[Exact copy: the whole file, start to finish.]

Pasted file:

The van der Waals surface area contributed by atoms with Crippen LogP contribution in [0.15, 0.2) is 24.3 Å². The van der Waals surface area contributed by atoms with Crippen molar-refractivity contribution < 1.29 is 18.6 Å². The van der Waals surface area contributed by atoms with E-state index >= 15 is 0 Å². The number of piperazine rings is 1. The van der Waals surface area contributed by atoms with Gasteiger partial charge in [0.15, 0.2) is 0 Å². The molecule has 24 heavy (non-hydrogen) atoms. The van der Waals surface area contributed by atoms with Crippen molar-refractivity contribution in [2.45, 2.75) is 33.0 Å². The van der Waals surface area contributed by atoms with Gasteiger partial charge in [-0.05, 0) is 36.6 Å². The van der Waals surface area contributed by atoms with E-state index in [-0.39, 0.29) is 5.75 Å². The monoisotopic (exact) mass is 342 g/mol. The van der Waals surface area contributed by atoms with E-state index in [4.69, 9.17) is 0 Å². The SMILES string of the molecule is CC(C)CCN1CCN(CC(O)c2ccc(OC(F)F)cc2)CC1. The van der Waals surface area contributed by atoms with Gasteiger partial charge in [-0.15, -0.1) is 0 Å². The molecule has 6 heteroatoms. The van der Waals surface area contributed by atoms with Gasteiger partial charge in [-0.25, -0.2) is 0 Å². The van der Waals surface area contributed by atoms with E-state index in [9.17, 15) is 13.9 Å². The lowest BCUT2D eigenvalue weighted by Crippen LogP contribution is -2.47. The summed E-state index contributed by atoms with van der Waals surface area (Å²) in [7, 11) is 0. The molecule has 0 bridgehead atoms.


The van der Waals surface area contributed by atoms with Crippen LogP contribution in [0.15, 0.2) is 24.3 Å². The van der Waals surface area contributed by atoms with Crippen molar-refractivity contribution < 1.29 is 18.6 Å². The van der Waals surface area contributed by atoms with E-state index >= 15 is 0 Å². The number of piperazine rings is 1. The van der Waals surface area contributed by atoms with Gasteiger partial charge in [0.15, 0.2) is 0 Å². The molecule has 24 heavy (non-hydrogen) atoms. The van der Waals surface area contributed by atoms with Crippen molar-refractivity contribution in [2.45, 2.75) is 33.0 Å². The van der Waals surface area contributed by atoms with Gasteiger partial charge in [-0.05, 0) is 36.6 Å². The van der Waals surface area contributed by atoms with E-state index in [-0.39, 0.29) is 5.75 Å². The monoisotopic (exact) mass is 342 g/mol. The van der Waals surface area contributed by atoms with E-state index in [4.69, 9.17) is 0 Å². The SMILES string of the molecule is CC(C)CCN1CCN(CC(O)c2ccc(OC(F)F)cc2)CC1. The van der Waals surface area contributed by atoms with Gasteiger partial charge in [-0.15, -0.1) is 0 Å². The molecule has 6 heteroatoms. The van der Waals surface area contributed by atoms with Gasteiger partial charge in [-0.25, -0.2) is 0 Å². The van der Waals surface area contributed by atoms with E-state index in [9.17, 15) is 13.9 Å². The lowest BCUT2D eigenvalue weighted by Crippen LogP contribution is -2.47. The summed E-state index contributed by atoms with van der Waals surface area (Å²) in [7, 11) is 0. The molecule has 0 bridgehead atoms.